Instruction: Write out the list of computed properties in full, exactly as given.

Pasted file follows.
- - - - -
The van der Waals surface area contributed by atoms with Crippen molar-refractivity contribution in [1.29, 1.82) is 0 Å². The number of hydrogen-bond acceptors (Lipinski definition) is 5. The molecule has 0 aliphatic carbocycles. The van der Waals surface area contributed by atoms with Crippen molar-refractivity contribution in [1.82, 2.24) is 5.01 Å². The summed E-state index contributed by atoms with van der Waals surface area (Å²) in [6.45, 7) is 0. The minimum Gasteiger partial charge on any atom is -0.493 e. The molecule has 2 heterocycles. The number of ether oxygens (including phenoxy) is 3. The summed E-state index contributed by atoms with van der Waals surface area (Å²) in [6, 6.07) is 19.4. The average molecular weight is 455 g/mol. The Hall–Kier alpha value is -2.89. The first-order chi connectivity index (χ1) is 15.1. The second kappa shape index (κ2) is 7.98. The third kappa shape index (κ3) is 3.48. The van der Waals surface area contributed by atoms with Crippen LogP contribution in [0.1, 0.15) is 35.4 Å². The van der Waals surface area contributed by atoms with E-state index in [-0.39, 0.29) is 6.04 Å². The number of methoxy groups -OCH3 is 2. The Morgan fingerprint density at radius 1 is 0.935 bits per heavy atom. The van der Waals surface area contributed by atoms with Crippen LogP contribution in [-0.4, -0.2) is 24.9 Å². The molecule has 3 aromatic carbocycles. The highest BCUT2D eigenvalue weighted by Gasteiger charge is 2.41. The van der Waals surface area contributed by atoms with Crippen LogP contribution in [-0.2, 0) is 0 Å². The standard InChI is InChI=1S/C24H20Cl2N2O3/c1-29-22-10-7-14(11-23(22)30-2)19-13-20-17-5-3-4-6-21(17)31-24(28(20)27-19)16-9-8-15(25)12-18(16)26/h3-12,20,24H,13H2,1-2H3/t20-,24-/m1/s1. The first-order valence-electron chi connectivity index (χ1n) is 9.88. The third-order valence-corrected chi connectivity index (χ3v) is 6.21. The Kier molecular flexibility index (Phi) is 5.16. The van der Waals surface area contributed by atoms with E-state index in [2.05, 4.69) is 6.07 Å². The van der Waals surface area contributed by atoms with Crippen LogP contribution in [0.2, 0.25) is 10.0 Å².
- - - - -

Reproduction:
The van der Waals surface area contributed by atoms with Crippen molar-refractivity contribution in [1.29, 1.82) is 0 Å². The number of hydrogen-bond acceptors (Lipinski definition) is 5. The molecule has 0 aliphatic carbocycles. The van der Waals surface area contributed by atoms with Crippen molar-refractivity contribution in [1.82, 2.24) is 5.01 Å². The summed E-state index contributed by atoms with van der Waals surface area (Å²) in [6.45, 7) is 0. The minimum Gasteiger partial charge on any atom is -0.493 e. The molecule has 2 heterocycles. The number of ether oxygens (including phenoxy) is 3. The summed E-state index contributed by atoms with van der Waals surface area (Å²) in [6, 6.07) is 19.4. The average molecular weight is 455 g/mol. The Hall–Kier alpha value is -2.89. The first-order chi connectivity index (χ1) is 15.1. The second kappa shape index (κ2) is 7.98. The third kappa shape index (κ3) is 3.48. The van der Waals surface area contributed by atoms with Crippen LogP contribution in [0.1, 0.15) is 35.4 Å². The van der Waals surface area contributed by atoms with E-state index in [-0.39, 0.29) is 6.04 Å². The number of methoxy groups -OCH3 is 2. The Morgan fingerprint density at radius 1 is 0.935 bits per heavy atom. The van der Waals surface area contributed by atoms with Crippen LogP contribution in [-0.4, -0.2) is 24.9 Å². The molecule has 3 aromatic carbocycles. The highest BCUT2D eigenvalue weighted by Gasteiger charge is 2.41. The van der Waals surface area contributed by atoms with Crippen LogP contribution in [-0.2, 0) is 0 Å². The standard InChI is InChI=1S/C24H20Cl2N2O3/c1-29-22-10-7-14(11-23(22)30-2)19-13-20-17-5-3-4-6-21(17)31-24(28(20)27-19)16-9-8-15(25)12-18(16)26/h3-12,20,24H,13H2,1-2H3/t20-,24-/m1/s1. The first-order valence-electron chi connectivity index (χ1n) is 9.88. The third-order valence-corrected chi connectivity index (χ3v) is 6.21. The Kier molecular flexibility index (Phi) is 5.16. The van der Waals surface area contributed by atoms with E-state index in [2.05, 4.69) is 6.07 Å². The van der Waals surface area contributed by atoms with Crippen LogP contribution in [0.2, 0.25) is 10.0 Å².